Whilst financial markets have been battered on the back of central bank action on interest rates and liquidity, far more serious developments are underway on the geo-political front. Edward Luce, the US national editor at the Financial Times, someone with a long history of covering America’s role in the world order as the Washington bureau chief as well as the speechwriter for Larry Summers in the Clinton administration talks about his takeaways from the recently held FT Weekend Festival in Washington, where the 99yr old Henry Kissinger and the current CIA chief William Burns shared their thoughts about the emerging situation.
“Fifty years ago, Kissinger and his president, Richard Nixon, changed the cold war by opening up to Mao Zedong’s China. By cementing the split between the world’s largest communist country and its most powerful, Nixon’s visit to China was arguably America’s biggest move on the cold war chessboard. There was a time when the US and China would happily toast the 1972 Shanghai communiqué that Nixon signed with Mao — and which Kissinger had secretively planned on incognito trips to Beijing via Pakistan. But its 50th anniversary in February passed in silence. Joe Biden’s White House ignored China’s requests for a joint event to commemorate the date. History has now turned 180 degrees. In 1972, Nixon easily brushed off criticism from the right for doing a deal with Mao in the midst of China’s Cultural Revolution. America’s foreign policy establishment instinctively grasped the upside to a move that left the USSR isolated and weaker. It was amoral but effective. The same, of course, is often remarked of the US-UK alliance with Stalin’s USSR to defeat Nazism.
Today’s Washington, by contrast, is virtually unanimous on a foreign policy that brackets China and Russia as twins, although this time with Russia as the junior one. President Biden has framed the global stakes as a contest between autocracy and democracy. Kissinger clearly disapproves, though he is careful never to say anything significant in plain language. The venerable figure not only answered in Yoda-like terms; his hunched posture resembled the Star Wars sage. Differences in ideology should not be the main issue of confrontation, he said, “unless we are prepared to make regime change the principal goal of our policy”.
But what does the CIA think? The question is more than usually relevant because Burns — the first career diplomat to head America’s main spy agency in its almost 80 years of existence — is rated as highly as anyone in the US administration. Among his most enduring fans is Biden. Yet Burns was unanimously approved by the evenly divided US Senate, which is as rare as a UFO sighting in today’s toxically divided Washington. Some foreign diplomats refer to him as the “shadow secretary of state”. Last November, as Russian forces were massing on Ukraine’s border, Biden sent Burns to talk to Putin in Moscow. This was another first. Spy chiefs are not normally recruited to parlay with heads of nuclear-armed states. Though Putin used to head the FSB, formerly known as the KGB, they are not counterparts. But Burns is an unorthodox spy chief. Having spent many years in DC, I have yet to come across a public figure about whom no one has a bad word to say.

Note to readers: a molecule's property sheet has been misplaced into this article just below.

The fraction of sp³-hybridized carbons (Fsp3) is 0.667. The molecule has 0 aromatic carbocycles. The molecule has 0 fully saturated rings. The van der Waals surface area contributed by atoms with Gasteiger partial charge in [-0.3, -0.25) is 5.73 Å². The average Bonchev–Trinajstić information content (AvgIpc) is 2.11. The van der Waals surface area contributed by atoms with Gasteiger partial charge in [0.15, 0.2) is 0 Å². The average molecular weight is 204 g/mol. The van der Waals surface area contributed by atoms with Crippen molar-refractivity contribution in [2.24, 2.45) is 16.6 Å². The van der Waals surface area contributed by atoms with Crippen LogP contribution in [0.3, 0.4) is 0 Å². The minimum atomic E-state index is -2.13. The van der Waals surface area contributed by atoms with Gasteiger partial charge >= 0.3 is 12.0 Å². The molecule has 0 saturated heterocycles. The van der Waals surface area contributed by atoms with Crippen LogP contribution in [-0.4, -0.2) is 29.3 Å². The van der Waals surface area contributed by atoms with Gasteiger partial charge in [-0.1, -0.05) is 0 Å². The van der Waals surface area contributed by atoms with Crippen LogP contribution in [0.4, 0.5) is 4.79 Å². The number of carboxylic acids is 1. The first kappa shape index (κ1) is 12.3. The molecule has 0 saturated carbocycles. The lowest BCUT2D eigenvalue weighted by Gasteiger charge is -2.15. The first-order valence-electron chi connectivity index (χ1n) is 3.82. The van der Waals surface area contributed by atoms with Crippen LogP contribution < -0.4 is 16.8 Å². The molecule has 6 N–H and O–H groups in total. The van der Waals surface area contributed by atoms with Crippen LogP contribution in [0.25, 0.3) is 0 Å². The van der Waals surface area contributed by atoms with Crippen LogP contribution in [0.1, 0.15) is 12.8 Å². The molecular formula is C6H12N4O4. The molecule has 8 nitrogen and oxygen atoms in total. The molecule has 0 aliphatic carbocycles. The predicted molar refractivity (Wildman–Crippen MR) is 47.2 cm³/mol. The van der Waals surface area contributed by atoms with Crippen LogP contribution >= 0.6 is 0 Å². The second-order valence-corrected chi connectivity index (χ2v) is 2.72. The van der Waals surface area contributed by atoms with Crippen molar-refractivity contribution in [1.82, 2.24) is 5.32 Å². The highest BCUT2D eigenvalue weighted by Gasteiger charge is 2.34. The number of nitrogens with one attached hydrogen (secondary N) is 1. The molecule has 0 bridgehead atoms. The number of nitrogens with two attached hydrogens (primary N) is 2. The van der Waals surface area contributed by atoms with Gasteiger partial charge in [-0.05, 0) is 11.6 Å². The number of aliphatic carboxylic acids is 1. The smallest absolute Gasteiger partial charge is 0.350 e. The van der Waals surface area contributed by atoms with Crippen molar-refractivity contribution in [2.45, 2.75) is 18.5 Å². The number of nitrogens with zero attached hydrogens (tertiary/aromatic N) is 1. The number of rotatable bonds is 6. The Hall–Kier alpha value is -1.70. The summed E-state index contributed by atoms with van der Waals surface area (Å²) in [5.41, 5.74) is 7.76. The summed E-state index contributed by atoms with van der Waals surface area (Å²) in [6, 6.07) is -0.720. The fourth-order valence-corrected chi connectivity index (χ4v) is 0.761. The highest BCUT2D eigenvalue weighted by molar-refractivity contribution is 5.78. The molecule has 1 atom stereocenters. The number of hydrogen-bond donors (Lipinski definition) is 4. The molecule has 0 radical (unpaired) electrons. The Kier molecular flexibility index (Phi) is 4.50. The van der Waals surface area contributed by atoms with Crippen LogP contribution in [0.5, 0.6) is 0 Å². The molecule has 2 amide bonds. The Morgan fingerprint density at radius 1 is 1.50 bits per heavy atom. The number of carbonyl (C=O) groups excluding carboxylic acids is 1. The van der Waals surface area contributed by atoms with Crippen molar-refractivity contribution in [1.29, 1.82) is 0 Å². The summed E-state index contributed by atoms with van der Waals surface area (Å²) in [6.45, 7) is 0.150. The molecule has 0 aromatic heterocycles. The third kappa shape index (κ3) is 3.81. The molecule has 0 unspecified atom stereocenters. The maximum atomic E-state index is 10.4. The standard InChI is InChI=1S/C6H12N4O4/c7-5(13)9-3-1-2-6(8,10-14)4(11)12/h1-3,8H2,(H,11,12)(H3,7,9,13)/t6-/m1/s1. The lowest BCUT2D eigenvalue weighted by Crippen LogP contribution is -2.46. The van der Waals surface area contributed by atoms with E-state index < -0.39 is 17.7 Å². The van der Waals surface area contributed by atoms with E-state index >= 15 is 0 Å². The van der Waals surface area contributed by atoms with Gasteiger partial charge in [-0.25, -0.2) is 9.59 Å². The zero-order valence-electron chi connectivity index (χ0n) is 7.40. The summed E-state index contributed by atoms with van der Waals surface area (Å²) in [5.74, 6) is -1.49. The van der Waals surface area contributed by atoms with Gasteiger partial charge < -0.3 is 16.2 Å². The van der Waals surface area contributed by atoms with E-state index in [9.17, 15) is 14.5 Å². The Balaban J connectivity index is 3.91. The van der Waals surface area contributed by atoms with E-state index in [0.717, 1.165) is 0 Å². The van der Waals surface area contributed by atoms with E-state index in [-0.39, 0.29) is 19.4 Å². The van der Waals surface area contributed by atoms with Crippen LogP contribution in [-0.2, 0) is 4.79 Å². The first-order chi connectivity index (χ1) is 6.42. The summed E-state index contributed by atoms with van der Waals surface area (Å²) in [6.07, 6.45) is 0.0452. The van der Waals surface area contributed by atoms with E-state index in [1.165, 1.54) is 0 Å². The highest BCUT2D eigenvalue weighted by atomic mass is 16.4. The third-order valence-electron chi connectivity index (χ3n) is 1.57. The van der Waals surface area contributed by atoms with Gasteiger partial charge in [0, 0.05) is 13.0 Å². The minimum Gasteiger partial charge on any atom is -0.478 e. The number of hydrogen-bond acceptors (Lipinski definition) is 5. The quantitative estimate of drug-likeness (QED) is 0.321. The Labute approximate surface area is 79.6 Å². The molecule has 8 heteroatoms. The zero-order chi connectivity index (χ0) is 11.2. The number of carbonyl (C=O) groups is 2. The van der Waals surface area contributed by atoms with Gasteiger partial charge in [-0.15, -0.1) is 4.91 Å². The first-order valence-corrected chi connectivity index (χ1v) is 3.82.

There is a surreal quality to a CIA chief talking in real time about an almost-proxy war with the other big nuclear armed power (Russia has as many strategic nuclear warheads as the US; on this measure alone, China comes a distant third). As a Russian-speaking former US ambassador to Moscow, Burns knows Putin well. “I had dealt with and watched President Putin for many years and what I’ve seen, especially over the past decade, is him in a way stewing in a very combustible combination of grievance and ambition and insecurity [that] are all kind of wrapped together,” said Burns. “His risk appetite has grown over the years as his grip on power has tightened and also as his circle of advisers has narrowed.”
Whilst Biden has been confrontational, Luce cites a more sober CIA chief who recognises the grave danger in provoking a nuclear-armed Russia: “This is especially true when your nuclear-armed opponent is dropping escalatory hints thick and fast, as Putin and his officials have increasingly been doing. Though Burns says US intelligence has not detected concrete signs that Putin is deploying tactical nuclear weapons, this could change at any moment. Moscow’s doomsday rhetoric is in terrifying contrast to most of the cold war — at least since the 1962 Cuban missile crisis — when Washington and Moscow learnt to speak of nuclear weapons in only the most elliptical language. “I think what’s incredibly important for both Russians and Americans to remember is that we are still, at least today, the world’s only nuclear superpowers,” said Burns. “Together we control 90 per cent of the world’s nuclear weapons and even in the worst stages of the cold war, both Russian and American leaderships demonstrated a realisation that we had unique capabilities but also unique responsibilities.”
So where does it go from here? America’s official aim is for Russia to be defeated in Ukraine. Its unofficial one, which Biden is not trying too hard to disguise, is to bring Putin to account for his war crimes. The US, in other words, would like nothing more than a regime change. The same is implicitly true of China. As Burns put it, talking to the FT: “I don’t for a minute think that it [the Ukraine war] has eroded Xi’s determination over time to gain control over Taiwan,” Xi’s China remained the “biggest geopolitical challenge we face over the long term as a country””

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